The result was an agreement that included a payment plan secured by a deed in lieu of foreclosure (“DILF”). The DILF is executed simultaneously with the agreement and held in escrow by Adam Leitman Bailey, P.C. during the term of the payment plan. The DILF is released to the board for recording if a payment is missed and not cured within ten days. Also included in the agreement is a notice to quit, which, as part of the agreement, is deemed to have been duly and properly served upon the defaulting unit owner on the 15th day succeeding the date of the recording of the DILF, and which further obligates the unit owner to vacate the unit on the 27th day after recording. Therefore, if a unit owner defaults on its obligations under the payment plan (and does not timely cure), not only will the board become the record owner of the unit, but also the board will gain possession via the notice to quit as soon as 27 days later.

Essentially, the agreement tests a delinquent unit owner to determine whether he or she can catch up on their unpaid common charges under the payment plan and become a unit owner in good standing. If they can – the common charges are paid in full and the unit owner keeps his or her unit. If the unit owner cannot – the release of the DILF shortcuts the entire foreclosure process and rids the condominium of a unit owner who cannot keep up with his or her payment obligations.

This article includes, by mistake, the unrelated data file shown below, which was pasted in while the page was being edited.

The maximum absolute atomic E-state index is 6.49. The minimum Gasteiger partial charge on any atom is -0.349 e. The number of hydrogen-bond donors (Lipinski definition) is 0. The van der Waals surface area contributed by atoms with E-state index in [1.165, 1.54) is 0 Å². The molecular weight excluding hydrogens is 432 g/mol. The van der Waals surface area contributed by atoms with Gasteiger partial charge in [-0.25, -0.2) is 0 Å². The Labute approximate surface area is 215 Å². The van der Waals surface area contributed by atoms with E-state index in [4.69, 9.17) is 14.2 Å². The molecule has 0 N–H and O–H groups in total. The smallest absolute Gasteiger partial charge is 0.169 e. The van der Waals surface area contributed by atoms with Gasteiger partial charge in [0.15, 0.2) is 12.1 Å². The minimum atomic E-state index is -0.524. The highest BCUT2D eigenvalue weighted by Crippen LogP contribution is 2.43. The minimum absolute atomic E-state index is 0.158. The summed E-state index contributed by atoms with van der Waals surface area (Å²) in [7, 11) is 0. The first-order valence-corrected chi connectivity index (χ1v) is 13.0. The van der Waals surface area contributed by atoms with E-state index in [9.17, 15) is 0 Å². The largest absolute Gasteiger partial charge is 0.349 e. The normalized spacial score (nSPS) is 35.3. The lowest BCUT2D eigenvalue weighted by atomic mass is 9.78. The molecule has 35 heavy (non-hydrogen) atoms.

The board was able to collect most of the unpaid common charges without incurring significant legal expense or spending years in court, and the rate of common charge delinquency has dropped substantially. By utilizing this method, the board avoided raising common charges for all unit owners.

  • DILF preview image
    How a Condo Board Can Collect Arrears By Using a Little-Known Tool Called DILF

    How a Condo Board Can Collect Arrears By Using a Little-Known Tool Called DILF

    Habitat Magazine

    By: Adam Leitman Bailey October 16th, 2012 With the recent economic downturn, condominium boards have been plagued by unit owners defaulting on their monthly common charge. With fewer unit-owners paying, boards are faced with the prospect of increasing common charges in order to collect the deficit from those owners in good standing — unless they can collect the unpaid charges. Most boards that attempt to collect delinquent common charges are faced with essentially three choices: Enter into a payment plan...